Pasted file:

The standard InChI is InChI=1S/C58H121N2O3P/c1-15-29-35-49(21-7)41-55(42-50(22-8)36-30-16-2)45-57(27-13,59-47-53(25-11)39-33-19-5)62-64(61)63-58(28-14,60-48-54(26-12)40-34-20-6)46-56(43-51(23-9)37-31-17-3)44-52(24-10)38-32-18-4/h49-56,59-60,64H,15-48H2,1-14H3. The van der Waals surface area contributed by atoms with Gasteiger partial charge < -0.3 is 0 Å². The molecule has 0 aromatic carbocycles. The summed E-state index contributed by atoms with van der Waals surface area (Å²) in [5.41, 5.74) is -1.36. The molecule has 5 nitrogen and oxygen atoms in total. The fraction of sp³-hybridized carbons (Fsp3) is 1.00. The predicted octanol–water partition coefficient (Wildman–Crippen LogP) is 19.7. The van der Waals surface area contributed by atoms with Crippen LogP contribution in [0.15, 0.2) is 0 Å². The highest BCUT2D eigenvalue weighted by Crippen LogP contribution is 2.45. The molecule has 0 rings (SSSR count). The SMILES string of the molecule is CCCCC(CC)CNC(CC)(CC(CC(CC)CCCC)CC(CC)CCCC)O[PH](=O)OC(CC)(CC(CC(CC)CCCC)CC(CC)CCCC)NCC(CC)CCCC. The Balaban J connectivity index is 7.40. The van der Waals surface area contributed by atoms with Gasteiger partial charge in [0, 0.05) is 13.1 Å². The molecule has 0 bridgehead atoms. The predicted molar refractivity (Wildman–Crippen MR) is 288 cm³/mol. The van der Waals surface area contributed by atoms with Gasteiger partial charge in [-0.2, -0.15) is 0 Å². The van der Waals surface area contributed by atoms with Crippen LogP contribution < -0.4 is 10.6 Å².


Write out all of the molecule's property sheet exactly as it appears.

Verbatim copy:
The standard InChI is InChI=1S/C58H121N2O3P/c1-15-29-35-49(21-7)41-55(42-50(22-8)36-30-16-2)45-57(27-13,59-47-53(25-11)39-33-19-5)62-64(61)63-58(28-14,60-48-54(26-12)40-34-20-6)46-56(43-51(23-9)37-31-17-3)44-52(24-10)38-32-18-4/h49-56,59-60,64H,15-48H2,1-14H3. The van der Waals surface area contributed by atoms with Gasteiger partial charge < -0.3 is 0 Å². The molecule has 0 aromatic carbocycles. The summed E-state index contributed by atoms with van der Waals surface area (Å²) in [5.41, 5.74) is -1.36. The molecule has 5 nitrogen and oxygen atoms in total. The fraction of sp³-hybridized carbons (Fsp3) is 1.00. The predicted octanol–water partition coefficient (Wildman–Crippen LogP) is 19.7. The van der Waals surface area contributed by atoms with Crippen LogP contribution in [0.15, 0.2) is 0 Å². The highest BCUT2D eigenvalue weighted by Crippen LogP contribution is 2.45. The molecule has 0 rings (SSSR count). The SMILES string of the molecule is CCCCC(CC)CNC(CC)(CC(CC(CC)CCCC)CC(CC)CCCC)O[PH](=O)OC(CC)(CC(CC(CC)CCCC)CC(CC)CCCC)NCC(CC)CCCC. The Balaban J connectivity index is 7.40. The van der Waals surface area contributed by atoms with Gasteiger partial charge in [0, 0.05) is 13.1 Å². The molecule has 0 bridgehead atoms. The predicted molar refractivity (Wildman–Crippen MR) is 288 cm³/mol. The van der Waals surface area contributed by atoms with Gasteiger partial charge in [-0.2, -0.15) is 0 Å². The van der Waals surface area contributed by atoms with Crippen LogP contribution < -0.4 is 10.6 Å².